The Link Between High Blood Glucose and Foot Ulcers

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Foot ulcers (open wounds on the foot) are a common complication of diabetes. As many as 25% of people with diabetes experience ulcers, and unfortunately, foot ulcers can lead to serious consequences (including amputation) if they’re left unattended.


The many dangers of high blood glucose

Hyperglycemia 一 more commonly referred to as high blood sugar 一 happens when your body doesn’t use insulin properly or if you don’t have enough insulin. High blood glucose can cause sugar in your urine, and it can make you feel thirstier than normal. High blood sugar can also lead to excessive hunger, vomiting, rapid heartbeat, and vision problems.

If blood sugar isn’t controlled, it can lead to long-term complications, including:

  • Blood vessel damage (including the blood vessels in your feet)
  • Nerve damage
  • Kidney damage
  • Cataracts and other vision problems
  • Foot problems due to poor circulation

Two of these long-term complications 一 nerve damage and poor circulation 一 explain the link between high blood glucose and foot ulcers.

High blood glucose and peripheral neuropathy

Diabetic peripheral neuropathy (nerve damage) is a key factor in about 90% of diabetic foot ulcers. Too much sugar in your blood can damage your nerves, and that includes the nerves in your feet.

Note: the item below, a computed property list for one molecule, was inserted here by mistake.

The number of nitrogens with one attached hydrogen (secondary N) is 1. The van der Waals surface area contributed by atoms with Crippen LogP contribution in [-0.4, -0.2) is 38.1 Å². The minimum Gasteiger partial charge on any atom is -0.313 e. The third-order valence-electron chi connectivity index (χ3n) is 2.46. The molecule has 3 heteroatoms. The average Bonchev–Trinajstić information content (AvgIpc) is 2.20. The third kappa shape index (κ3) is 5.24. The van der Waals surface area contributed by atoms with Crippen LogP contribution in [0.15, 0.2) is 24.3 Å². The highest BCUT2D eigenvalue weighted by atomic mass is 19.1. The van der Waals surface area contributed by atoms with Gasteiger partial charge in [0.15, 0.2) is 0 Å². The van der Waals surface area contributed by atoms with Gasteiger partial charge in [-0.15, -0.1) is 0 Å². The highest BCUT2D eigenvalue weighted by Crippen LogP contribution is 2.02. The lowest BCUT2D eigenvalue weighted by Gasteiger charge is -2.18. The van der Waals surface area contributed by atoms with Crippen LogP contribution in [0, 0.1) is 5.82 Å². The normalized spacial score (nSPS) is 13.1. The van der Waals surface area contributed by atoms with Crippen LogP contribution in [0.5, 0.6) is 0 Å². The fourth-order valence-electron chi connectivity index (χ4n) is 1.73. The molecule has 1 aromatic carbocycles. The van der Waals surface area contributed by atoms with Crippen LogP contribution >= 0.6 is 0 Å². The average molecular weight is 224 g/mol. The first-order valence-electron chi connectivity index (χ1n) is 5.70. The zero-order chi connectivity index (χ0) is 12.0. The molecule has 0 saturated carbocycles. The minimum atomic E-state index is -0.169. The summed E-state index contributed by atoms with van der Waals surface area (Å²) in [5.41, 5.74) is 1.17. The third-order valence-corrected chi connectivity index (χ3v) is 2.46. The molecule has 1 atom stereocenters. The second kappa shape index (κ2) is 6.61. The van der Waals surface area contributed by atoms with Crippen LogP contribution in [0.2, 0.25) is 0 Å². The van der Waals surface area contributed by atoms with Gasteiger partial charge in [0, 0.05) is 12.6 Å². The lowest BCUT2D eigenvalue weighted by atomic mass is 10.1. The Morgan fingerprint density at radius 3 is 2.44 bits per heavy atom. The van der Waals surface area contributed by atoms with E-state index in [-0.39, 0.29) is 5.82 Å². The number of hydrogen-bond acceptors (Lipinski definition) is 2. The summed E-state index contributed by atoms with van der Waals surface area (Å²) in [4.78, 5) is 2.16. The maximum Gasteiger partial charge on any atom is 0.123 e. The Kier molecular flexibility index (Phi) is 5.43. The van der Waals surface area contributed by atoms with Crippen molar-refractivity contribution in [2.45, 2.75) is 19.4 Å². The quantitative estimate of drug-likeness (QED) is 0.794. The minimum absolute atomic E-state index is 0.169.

Nerve damage is particularly problematic because it can cause numbness. For example, you might cut your foot and not even realize it. This can increase the time it takes for you to clean the wound and seek treatment. Nerve damage combined with poor circulation can lead to slow-healing wounds.

Not only are diabetic wounds slow-healing, but diabetic neuropathy also negatively impacts your immune system, which means if you have a wound, your body has a harder time fighting off bacteria and other pathogens, which may lead to infection.

Are foot ulcers avoidable?

Because foot ulcers increase your risk of gangrene and amputation, it’s important to implement as many preventive strategies as you can. Scheduling routine diabetic foot care appointments allows Dr. Nieto to inspect your feet for any red flags as well as trim your nails and remove calluses.

In addition to routine diabetic foot care, you can further reduce your risk of developing a foot ulcer by:

  • Managing your blood sugar levels
  • Inspecting your feet daily
  • Keeping your feet clean and dry
  • Wearing diabetic shoes to protect your feet
  • Keeping your nails trimmed to avoid accidental scratches from your nails
  • Wearing blister-resistant socks
  • Skipping all at-home remedies and seeking podiatric care if you develop a sore

When you have high blood sugar, poor circulation, and peripheral neuropathy, even the smallest tissue injury (such as a small blister) can become problematic. Without the adequate circulation to promote healing, small injuries can quickly become infected. Diabetic wounds, including foot and leg ulcers, require immediate treatment.

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